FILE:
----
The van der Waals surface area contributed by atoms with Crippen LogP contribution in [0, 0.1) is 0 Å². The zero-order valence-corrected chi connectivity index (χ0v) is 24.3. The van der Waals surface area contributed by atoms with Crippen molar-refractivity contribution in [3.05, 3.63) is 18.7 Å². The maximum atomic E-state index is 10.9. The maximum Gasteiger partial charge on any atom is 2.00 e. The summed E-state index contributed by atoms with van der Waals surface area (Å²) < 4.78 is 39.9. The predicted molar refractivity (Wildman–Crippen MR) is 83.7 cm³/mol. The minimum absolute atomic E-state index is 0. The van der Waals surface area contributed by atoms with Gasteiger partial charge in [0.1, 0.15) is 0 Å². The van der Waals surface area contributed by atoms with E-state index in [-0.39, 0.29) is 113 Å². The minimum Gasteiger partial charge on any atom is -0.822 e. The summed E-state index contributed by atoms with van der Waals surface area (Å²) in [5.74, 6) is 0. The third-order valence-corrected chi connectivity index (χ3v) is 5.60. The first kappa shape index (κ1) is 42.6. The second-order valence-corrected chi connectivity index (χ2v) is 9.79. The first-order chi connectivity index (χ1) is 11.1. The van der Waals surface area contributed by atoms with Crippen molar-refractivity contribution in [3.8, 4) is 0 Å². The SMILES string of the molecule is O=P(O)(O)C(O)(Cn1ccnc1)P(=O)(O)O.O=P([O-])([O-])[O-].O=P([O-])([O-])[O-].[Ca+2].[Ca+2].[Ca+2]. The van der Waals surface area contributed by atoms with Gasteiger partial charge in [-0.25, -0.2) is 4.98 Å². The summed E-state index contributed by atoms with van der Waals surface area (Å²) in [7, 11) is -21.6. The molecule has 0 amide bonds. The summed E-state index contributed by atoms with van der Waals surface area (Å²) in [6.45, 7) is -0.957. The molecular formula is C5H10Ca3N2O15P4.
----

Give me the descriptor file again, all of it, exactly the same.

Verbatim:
The van der Waals surface area contributed by atoms with Crippen LogP contribution in [0, 0.1) is 0 Å². The zero-order valence-corrected chi connectivity index (χ0v) is 24.3. The van der Waals surface area contributed by atoms with Crippen molar-refractivity contribution in [3.05, 3.63) is 18.7 Å². The maximum atomic E-state index is 10.9. The maximum Gasteiger partial charge on any atom is 2.00 e. The summed E-state index contributed by atoms with van der Waals surface area (Å²) < 4.78 is 39.9. The predicted molar refractivity (Wildman–Crippen MR) is 83.7 cm³/mol. The minimum absolute atomic E-state index is 0. The van der Waals surface area contributed by atoms with Gasteiger partial charge in [0.1, 0.15) is 0 Å². The van der Waals surface area contributed by atoms with E-state index in [-0.39, 0.29) is 113 Å². The minimum Gasteiger partial charge on any atom is -0.822 e. The summed E-state index contributed by atoms with van der Waals surface area (Å²) in [5.74, 6) is 0. The third-order valence-corrected chi connectivity index (χ3v) is 5.60. The first kappa shape index (κ1) is 42.6. The second-order valence-corrected chi connectivity index (χ2v) is 9.79. The first-order chi connectivity index (χ1) is 11.1. The van der Waals surface area contributed by atoms with Crippen molar-refractivity contribution in [3.8, 4) is 0 Å². The SMILES string of the molecule is O=P(O)(O)C(O)(Cn1ccnc1)P(=O)(O)O.O=P([O-])([O-])[O-].O=P([O-])([O-])[O-].[Ca+2].[Ca+2].[Ca+2]. The van der Waals surface area contributed by atoms with Gasteiger partial charge in [-0.25, -0.2) is 4.98 Å². The summed E-state index contributed by atoms with van der Waals surface area (Å²) in [7, 11) is -21.6. The molecule has 0 amide bonds. The summed E-state index contributed by atoms with van der Waals surface area (Å²) in [6.45, 7) is -0.957. The molecular formula is C5H10Ca3N2O15P4.